Candidate for Cleveland Heights City Council Unexpired Term Robert Koonce
Cleveland Heights Age: 43
Education: BA, Classics, Case Western Reserve Univ.; MAS, Instructional System Design, Embry Riddle Aero. Univ.; MA, Pastoral Theology, St. Joseph College (ME)
Current occupation: Non-profit Executive
Qualifications: I am proudly native to Cleveland Heights having been born and raised here. I am active in my faith community (Communion of Saints) having served in a variety of committee and volunteer roles there over the past decade. I have also had the pleasure of serving on the board and as board chair of both Lake Erie Ink: A Writing Space for Youth and the Home Repair Resource Center. I have also been on the Citizen’s Advisory Committee for the City of Cleveland Heights and currently serve on the board of the Coventry Peace Campus helping to ensure that the Coventry School Building thrives as a hub for arts, education, and community engagement.
Do you think our business districts are healthy and successful? If not, what would you do to change that? Please discuss specific districts, such as Noble and Severance.
Our business districts are mixed. We have several key parcels throughout the city where redevelopment is in the works (Top of the Hill and Meadowbrook-Lee) and we need to push those through to completion. We also have other underdeveloped properties that would benefit from equally bold plans like Severance and the former Center Mayfield property. From both city funds and other sources, like the US Department of Transportation’s RAISE program, I would advocate a major infrastructure investment in Taylor Road from Cain Park to Euclid Heights Boulevard and along Noble Road. These improvements would be very similar to those done for the extent of the Cedar Lee Business District and would encourage residential and commercial investment.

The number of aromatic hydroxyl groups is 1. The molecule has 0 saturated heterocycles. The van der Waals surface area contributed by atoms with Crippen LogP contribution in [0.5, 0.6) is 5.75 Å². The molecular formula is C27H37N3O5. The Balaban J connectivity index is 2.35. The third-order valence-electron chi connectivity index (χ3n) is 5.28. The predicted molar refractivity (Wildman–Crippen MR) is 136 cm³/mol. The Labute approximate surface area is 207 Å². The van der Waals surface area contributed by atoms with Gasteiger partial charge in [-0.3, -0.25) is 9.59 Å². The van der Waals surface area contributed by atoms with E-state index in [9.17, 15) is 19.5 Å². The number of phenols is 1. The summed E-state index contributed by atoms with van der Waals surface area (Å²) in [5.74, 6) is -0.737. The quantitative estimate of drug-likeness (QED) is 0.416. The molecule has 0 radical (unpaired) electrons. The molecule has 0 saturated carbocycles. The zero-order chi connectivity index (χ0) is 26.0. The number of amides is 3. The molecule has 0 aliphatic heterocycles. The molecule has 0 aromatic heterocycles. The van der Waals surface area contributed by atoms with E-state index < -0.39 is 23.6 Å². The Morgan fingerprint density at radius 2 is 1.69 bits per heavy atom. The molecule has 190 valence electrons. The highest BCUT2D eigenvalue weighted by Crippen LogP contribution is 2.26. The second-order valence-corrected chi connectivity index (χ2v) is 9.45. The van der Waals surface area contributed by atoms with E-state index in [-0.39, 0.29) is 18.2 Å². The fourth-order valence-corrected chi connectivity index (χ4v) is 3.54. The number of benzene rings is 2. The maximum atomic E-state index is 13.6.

What role should environmental considerations play in the city’s policies and actions?
Environmental considerations should be an important part of the city’s policies and actions. Those decisions should focus on actionable policies with the scope of city government. Our primary focus should be on increased population density alongside complete and green streets that emphasize pedestrian, bicycle, and public transit uses. Secondarily, we should ensure that city owned buildings are as energy efficient as possible and that our code is regularly modernized to allow for alternate energy generation on our residential and commercial properties. Additionally, we should increase funding to our forestry department to maintain, replace, and plant new trees to increase our tree canopy to 50%.
How, and in what time frame, should a vacancy on city council be filled?
A vacancy should be filled within 45 days by a council majority and if that fails, then the Mayor can appoint someone within 10 days after that. If the vacancy occurs from 30 - 120 days prior to a regularly scheduled election, then the position should be placed on the upcoming ballot.
What opportunities, if any, do you see for regional collaboration between Cleveland Heights and other local governments to provide services or facilities?
Beyond coordination among fire, EMS, and police that already exists, we should continue to find ways to combine our purchasing power for everything from office supplies to road salt. Additionally, we should constantly explore sharing the costs of certain services like infrastructure inspection and maintenance; human resource training, support and benefits; web design; and IT services. In terms of joint projects, we should continue to collaborate on the Eastside Greenway Project to ensure a complete system of trails connecting the entire county, particularly among the east side neighborhoods and cities. Additionally, I would like to see us partner closely with University Circle Inc. to vastly improve the public transit options with us.
What are your thoughts about the responsiveness of the city’s elected officials and staff to citizens' concerns?
Council should work hard to establish systems of accountability and investment to ensure that when residents connect with City Hall they are not met with any bureaucratic barriers, long wait times, or unreturned calls/emails. Our permitting process should be inexpensive and easy to understand. We can maintain quality housing and building conditions without convoluted rules that add unnecessary expense and delays. A first step would be to increase staffing and training for those who answer phone calls/emails as they come in to City Hall. Residents should call/email and immediately connect with helpful staff who direct their questions or concerns to the right place, right away.